Singers or Vocalists?

It usually takes skill and/or training to be successful at your craft. Talent also helps, but in popular music, there is another factor, the material and the presentation that matter to fans.

There are tons of singers, just watch one of of those TV talent shows, most of which you wouldn’t pay money to hear. That got me curious about the difference between a singer and a vocalist, since many of us tent to use the words interchangeably.

Most of the definitions I found more or less echoed what I said above. Vocalists represent trained, experienced and possessors of skill and vocal abilities. But certainly, not all vocalists are the same.

There are great singers like Adele, Elvis, Elton, Freddie, Bowie, Barbra, Marvin, Linda, Garfunkel, and Janis to name a few. Popular music is popular for a variety of reasons, especially because of Big Band, jazz and R&B vocalists like Ella, Bing, Frank, Tony, Dean, Perry, Nat, Dinah, Doris, Judy and Aretha. These singers “own” their songs with their style and unique vocal abilities and singing skills. Timbre, range, volume, warmth, phrasing, enunciation are qualities of the voice.

Bob Dylan is not noted for his vocal ability, neither is Neil Young. Yet these two have sold millions of albums and still sellout concerts. They are foremost, songwriters. Dylan is a great musical stylist and Young is more than a decent guitarist. Both have succeeded in spite of their limited vocal abilities, much like folk, and country and Western singers, whose voices paint the emotion and imagery of their songs, using their imperfect delivery to communicate to the plain folks. It does not have to be pretty to be effective.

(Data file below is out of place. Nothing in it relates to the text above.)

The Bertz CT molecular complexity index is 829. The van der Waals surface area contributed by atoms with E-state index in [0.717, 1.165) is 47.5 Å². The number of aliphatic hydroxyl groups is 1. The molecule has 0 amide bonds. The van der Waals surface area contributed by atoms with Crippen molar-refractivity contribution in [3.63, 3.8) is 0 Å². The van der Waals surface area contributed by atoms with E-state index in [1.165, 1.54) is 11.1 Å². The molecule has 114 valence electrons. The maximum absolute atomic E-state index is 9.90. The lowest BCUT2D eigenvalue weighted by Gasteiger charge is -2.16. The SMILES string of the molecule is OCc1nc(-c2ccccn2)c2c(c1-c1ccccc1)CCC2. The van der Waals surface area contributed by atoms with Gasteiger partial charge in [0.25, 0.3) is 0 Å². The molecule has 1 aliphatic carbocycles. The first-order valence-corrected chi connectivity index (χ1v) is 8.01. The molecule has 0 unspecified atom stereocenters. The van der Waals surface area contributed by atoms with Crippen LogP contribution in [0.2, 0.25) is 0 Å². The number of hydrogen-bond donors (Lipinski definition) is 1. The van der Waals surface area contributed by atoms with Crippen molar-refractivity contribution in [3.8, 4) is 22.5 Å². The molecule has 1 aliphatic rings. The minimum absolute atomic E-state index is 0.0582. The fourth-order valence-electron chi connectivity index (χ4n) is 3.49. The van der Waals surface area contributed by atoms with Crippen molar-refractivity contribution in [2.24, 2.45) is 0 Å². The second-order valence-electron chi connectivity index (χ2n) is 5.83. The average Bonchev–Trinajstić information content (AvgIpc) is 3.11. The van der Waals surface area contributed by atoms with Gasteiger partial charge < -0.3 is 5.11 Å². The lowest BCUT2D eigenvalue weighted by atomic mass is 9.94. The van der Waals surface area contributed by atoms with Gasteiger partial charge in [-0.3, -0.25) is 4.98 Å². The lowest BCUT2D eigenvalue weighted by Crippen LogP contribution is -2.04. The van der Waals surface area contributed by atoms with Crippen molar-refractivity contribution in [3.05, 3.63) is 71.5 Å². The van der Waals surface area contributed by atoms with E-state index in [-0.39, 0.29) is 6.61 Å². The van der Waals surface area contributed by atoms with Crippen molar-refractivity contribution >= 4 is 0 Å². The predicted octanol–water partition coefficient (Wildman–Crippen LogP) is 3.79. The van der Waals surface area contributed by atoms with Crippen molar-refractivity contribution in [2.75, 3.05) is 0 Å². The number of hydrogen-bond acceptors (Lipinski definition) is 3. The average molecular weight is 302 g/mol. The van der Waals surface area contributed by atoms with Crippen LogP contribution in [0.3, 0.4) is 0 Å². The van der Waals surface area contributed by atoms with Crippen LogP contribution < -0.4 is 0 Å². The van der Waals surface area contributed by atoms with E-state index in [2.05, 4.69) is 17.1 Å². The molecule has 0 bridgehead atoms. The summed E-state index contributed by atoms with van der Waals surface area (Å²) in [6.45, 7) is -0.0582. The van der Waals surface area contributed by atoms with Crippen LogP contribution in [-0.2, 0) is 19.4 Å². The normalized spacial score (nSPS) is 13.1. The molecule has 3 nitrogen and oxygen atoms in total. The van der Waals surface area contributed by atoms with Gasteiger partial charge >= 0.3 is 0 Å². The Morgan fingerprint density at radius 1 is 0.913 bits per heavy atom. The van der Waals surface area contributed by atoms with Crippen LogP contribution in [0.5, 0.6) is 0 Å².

Who are these vocalists that were very successful careers but who lacked a silky or full-ranging voice? Here are some that come to mind. A voice can be thin, reedy, hoarse-sounding, lacking in pitch control or whiny, but otherwise effective for the songs they sing or the style they project.

Rod Stewart – You wouldn’t think this guy would have the success and his work cut across generations and genres of music. Graduating from rock and roll, he stylized ballads, new wave, blues, soul, American classics and his folky traditional Scottish ancestry.

Leonard Cohen – A folk singer by genre, he mixed types of music during his long career. Elegant, but genuine are words I used to describe him. A poet and novelist, who travelled extensively, his songs were often deeply personal, which was reflected in his singing.

Lou Reed – I never felt that he could sing a lick, often talking his lyrics, or something between singing and talking. Yet, he was one of the most defining artists of his time. It was not how he sang as much as what he conveyed. Instead of polish, his fans wanted grit.

Louie Armstrong – Not just a trumpeter, he was an in-demand vocalist, particularly in the jazz world. He’s best known for songs like “What a Wonderful World”, “Hello Dolly!” and “When the Saints Go Marching In.”